And let’s face it, for the Christian, all of life is a reflection of our faith. And I gotta admit, I don’t do too well on this checkmark. I’ve gotten better, but there are still some things that can make me lose my patience – or should I say that I let certain circumstances get to me when I shouldn’t and lose my patience. I discovered part of my issue yesterday, as I analyzed why I lost my patience. I was trying to do something nice for another person. I followed the instructions. Then, someone else stepped in who had some control over the situation and said, “do you really want to do this?” I said yes, but apparently took too long to respond. Without my knowledge, they cancelled what I was trying to do. I followed all the rules, jumped through all their hoops, and the only reason I found out what was going on was because I double-checked. The smart thing to do would have been to express my disappointment and fix things. Instead, I expressed my rage and ranted and fumed and vented until I went back and fixed things. I endured that trial and was found guilty of impatience. I realized that I was mad because I had done the right things and others messed up. The plan for the future is to make sure that I forgive when others mess up and then fix what I can…patently. If you get impatient easily, like I do, figure out why, and then make plans to learn to consider those trials all joy.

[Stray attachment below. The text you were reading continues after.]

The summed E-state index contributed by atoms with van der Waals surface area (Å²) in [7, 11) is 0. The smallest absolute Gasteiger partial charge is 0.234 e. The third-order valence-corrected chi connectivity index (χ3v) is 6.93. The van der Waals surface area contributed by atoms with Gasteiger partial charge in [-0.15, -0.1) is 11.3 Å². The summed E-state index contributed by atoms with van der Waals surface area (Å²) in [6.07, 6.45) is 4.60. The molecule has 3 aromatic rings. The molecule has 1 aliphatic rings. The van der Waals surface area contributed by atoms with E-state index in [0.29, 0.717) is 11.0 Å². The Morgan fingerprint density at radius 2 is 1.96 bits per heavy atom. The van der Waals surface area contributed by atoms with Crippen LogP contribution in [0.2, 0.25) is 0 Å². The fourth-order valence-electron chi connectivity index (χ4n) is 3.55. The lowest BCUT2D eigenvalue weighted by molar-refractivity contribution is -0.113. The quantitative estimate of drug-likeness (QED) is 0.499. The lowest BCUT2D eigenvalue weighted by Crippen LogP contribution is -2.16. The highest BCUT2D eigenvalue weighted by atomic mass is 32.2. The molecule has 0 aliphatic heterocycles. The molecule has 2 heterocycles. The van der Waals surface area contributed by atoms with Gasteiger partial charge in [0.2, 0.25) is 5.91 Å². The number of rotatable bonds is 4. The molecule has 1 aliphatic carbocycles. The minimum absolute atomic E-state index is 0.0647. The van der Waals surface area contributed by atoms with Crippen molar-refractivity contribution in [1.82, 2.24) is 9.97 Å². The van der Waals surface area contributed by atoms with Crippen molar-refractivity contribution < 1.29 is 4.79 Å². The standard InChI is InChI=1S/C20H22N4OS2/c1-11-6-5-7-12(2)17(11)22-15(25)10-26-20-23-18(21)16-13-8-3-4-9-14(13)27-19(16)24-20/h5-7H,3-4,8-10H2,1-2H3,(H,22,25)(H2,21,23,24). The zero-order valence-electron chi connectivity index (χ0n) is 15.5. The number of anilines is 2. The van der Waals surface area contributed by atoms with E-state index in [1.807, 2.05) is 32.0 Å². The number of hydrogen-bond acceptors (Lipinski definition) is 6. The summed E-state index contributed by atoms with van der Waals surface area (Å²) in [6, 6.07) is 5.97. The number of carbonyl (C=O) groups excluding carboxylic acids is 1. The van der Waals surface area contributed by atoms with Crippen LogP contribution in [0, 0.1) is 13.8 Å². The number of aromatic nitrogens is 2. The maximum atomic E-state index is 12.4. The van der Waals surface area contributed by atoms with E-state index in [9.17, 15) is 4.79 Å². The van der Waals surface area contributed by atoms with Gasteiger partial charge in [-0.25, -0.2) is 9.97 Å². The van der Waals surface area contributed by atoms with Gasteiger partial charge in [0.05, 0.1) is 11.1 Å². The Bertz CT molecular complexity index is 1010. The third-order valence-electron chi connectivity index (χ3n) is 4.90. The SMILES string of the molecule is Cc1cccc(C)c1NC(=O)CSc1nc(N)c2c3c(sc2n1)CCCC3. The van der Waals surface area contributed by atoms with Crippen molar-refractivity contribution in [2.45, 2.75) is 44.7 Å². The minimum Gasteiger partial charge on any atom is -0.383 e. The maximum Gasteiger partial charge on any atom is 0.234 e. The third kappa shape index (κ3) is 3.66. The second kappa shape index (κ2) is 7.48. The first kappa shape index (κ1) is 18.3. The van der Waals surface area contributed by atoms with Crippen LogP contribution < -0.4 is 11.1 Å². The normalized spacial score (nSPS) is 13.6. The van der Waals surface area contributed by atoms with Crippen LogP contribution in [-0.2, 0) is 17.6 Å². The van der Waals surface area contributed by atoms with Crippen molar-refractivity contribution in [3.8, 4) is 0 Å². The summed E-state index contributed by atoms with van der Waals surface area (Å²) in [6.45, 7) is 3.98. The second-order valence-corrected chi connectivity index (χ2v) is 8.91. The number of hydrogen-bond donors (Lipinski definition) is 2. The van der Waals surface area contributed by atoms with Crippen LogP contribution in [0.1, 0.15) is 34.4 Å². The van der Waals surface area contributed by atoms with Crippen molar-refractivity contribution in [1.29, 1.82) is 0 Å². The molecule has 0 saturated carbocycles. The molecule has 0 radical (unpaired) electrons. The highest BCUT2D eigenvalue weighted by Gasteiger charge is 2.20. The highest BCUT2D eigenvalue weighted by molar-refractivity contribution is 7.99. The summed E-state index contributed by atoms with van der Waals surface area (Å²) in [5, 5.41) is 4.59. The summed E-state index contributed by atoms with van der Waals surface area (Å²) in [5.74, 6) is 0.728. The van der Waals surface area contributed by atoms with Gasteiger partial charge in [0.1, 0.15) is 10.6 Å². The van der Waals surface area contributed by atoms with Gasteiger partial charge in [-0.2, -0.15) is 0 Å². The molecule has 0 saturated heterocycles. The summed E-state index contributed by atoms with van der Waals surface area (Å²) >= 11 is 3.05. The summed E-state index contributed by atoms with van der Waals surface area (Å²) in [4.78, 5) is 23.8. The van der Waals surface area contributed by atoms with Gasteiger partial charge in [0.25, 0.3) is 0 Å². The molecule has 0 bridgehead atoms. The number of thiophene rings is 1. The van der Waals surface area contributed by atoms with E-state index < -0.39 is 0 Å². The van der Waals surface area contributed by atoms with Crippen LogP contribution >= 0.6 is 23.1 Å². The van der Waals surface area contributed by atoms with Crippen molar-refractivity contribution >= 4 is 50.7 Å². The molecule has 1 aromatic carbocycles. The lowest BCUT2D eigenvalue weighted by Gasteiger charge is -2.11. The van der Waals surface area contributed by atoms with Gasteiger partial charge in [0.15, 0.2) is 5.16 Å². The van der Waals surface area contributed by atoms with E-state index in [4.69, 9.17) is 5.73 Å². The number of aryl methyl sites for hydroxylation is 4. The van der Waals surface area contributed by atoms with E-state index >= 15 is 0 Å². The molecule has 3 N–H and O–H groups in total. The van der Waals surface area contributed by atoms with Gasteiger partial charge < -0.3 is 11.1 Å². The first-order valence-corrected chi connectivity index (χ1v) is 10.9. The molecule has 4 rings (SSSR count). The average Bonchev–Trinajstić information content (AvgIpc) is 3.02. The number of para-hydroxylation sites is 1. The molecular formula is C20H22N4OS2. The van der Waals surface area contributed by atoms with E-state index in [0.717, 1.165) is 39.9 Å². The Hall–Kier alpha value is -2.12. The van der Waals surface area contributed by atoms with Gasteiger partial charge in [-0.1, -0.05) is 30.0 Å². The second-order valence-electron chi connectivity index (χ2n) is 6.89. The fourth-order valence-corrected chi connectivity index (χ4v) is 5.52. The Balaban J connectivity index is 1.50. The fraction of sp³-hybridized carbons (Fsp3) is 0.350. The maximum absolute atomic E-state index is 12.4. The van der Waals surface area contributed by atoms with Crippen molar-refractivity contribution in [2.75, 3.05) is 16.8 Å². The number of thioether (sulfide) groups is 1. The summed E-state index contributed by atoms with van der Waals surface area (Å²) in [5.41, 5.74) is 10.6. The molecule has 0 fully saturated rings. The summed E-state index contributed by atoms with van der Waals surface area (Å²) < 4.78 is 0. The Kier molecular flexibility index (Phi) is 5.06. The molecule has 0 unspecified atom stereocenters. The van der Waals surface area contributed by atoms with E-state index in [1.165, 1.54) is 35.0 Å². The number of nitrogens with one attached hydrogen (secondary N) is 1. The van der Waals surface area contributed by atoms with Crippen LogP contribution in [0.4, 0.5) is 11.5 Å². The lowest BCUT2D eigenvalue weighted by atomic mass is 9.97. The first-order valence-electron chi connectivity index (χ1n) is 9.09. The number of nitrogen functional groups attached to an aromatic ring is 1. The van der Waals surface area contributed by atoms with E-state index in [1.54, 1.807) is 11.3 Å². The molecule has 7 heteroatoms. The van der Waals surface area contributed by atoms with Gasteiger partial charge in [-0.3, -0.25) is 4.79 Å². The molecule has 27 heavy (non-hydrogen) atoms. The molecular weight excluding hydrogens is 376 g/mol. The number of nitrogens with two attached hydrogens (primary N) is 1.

Lord, I hate to tell You this, but You still have a lot of work to do in me. I guess You knew that, though. Keep working on me and help me to consider those trials joy as they lead me to grow in patience and forgiveness.

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November 12 – From the Slavery of Sin to the Brotherhood of Christ

Philemon 1:1-25; Jeremiah 19-20; Psalm 128

“For perhaps he departed for a while for this purpose, that you might receive him forever, no longer as a slave but more than a slave–a beloved brother, especially to me but how much more to you, both in the flesh and in the Lord. “ (Philemon 1:15-16 NKJV)

Slavery was an integral part of the Roman culture and economy. As the Roman army conquered other nations, they took captives. Captives were either killed or became slaves. Some people in Rome were still bothered by that slavery and began setting their slaves free. As a result, the Romans passed a law that limited the number of slaves that one could set free. As widespread as slavery was in Rome, treatment of slaves never reached the shocking cruelty that happened in the early days of the United States.I say all this to remind you that Philemon, to whom this letter was addressed, was a slave owner. He had apparently sent Onesimus to Paul, and Onesimus in the process ran away, and then came to know Christ under Paul’s teachings. As Paul sent a letter to the church at Colossae by Onesimus, he included a letter to Philemon asking for Philemon to give Onesimus to his care. Onesimus was once not useful, but now, he was serving Jesus first as a brother in Christ which made him more useful in the work of the kingdom. Paul’s appeal tugs on Philemon’s heartstrings, but even more importantly, called on him to do the right thing.